CUTTING-EDGE METHODS. The urgency of those questions inspired scientists to embark on a several-year quest to unearth lung tissue from victims of the 1918 flu and to analyze the viruses' genes. The task has been challenging. Some samples came from tissue saved from long-ago autopsies. Others came from people buried in Alaska and frozen by the permafrost.
In both types of samples, however, the amounts of virus were tiny -- usually just a single copy of DNA fragments. As a result, researchers had to use cutting-edge molecular biology methods to read the genetic codes.
Now they have succeeded. In an Oct. 6 paper in Nature, scientists, led by Jeffery K. Taubenberger of the Armed Forces Institute of Pathology, report that they have read the full genetic sequence of the 1918 virus, along with the codes of scores of other influenza strains, including the avian flu.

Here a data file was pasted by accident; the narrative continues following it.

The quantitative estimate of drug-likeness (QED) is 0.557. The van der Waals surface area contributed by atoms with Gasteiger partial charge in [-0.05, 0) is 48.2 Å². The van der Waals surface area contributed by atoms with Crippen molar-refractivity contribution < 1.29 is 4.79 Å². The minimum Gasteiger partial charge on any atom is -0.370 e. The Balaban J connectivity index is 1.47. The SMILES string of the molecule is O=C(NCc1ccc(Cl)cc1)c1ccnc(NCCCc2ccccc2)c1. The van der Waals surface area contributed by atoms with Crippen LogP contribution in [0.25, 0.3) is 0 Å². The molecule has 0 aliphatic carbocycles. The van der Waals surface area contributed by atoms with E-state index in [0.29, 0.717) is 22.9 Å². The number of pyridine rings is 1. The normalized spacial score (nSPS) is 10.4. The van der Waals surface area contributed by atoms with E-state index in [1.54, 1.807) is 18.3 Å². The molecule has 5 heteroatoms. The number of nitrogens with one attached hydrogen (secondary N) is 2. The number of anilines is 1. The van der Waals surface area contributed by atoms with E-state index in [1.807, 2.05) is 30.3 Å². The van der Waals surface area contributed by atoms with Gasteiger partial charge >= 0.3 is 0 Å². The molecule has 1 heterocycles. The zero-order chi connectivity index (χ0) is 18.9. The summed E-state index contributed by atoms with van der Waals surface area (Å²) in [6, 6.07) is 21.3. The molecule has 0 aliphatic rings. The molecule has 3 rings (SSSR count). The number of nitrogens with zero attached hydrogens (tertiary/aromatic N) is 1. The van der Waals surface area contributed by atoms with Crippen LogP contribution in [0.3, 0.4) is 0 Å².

DEADLY QUALITIES. Simultaneously, a team at the Centers for Disease Control & Prevention wrote in a paper in the Oct. 7 issue of Science that they used the genetic information to recreate the deadly 1918 strain. They proved how virulent the virus was by giving it to mice. The mice quickly died.
The work of these two teams is more than just a scientific tour-de-force. It also opens the door to understanding why some flu strains are deadlier than others -- and to figuring out how a virus that originally infects only birds is able to evolve to target humans.